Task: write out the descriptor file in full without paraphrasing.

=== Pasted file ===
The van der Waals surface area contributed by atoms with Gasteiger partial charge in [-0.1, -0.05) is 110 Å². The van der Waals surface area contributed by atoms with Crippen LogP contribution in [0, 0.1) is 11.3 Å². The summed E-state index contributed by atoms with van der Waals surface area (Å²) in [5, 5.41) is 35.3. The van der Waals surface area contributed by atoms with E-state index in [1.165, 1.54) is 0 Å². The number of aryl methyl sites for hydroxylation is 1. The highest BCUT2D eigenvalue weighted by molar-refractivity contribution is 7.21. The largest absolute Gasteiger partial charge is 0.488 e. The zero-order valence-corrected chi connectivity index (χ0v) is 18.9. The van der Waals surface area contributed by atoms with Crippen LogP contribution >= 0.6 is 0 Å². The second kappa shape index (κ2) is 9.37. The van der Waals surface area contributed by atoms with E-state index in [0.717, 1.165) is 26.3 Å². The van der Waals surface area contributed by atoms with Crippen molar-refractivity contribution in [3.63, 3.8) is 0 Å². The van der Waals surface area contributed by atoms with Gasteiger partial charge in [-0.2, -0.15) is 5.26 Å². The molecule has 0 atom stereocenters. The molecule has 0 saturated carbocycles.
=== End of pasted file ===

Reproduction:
The van der Waals surface area contributed by atoms with Gasteiger partial charge in [-0.1, -0.05) is 110 Å². The van der Waals surface area contributed by atoms with Crippen LogP contribution in [0, 0.1) is 11.3 Å². The summed E-state index contributed by atoms with van der Waals surface area (Å²) in [5, 5.41) is 35.3. The van der Waals surface area contributed by atoms with E-state index in [1.165, 1.54) is 0 Å². The number of aryl methyl sites for hydroxylation is 1. The highest BCUT2D eigenvalue weighted by molar-refractivity contribution is 7.21. The largest absolute Gasteiger partial charge is 0.488 e. The zero-order valence-corrected chi connectivity index (χ0v) is 18.9. The van der Waals surface area contributed by atoms with Crippen LogP contribution >= 0.6 is 0 Å². The second kappa shape index (κ2) is 9.37. The van der Waals surface area contributed by atoms with E-state index in [0.717, 1.165) is 26.3 Å². The van der Waals surface area contributed by atoms with Crippen molar-refractivity contribution in [3.63, 3.8) is 0 Å². The van der Waals surface area contributed by atoms with Gasteiger partial charge in [-0.2, -0.15) is 5.26 Å². The molecule has 0 atom stereocenters. The molecule has 0 saturated carbocycles.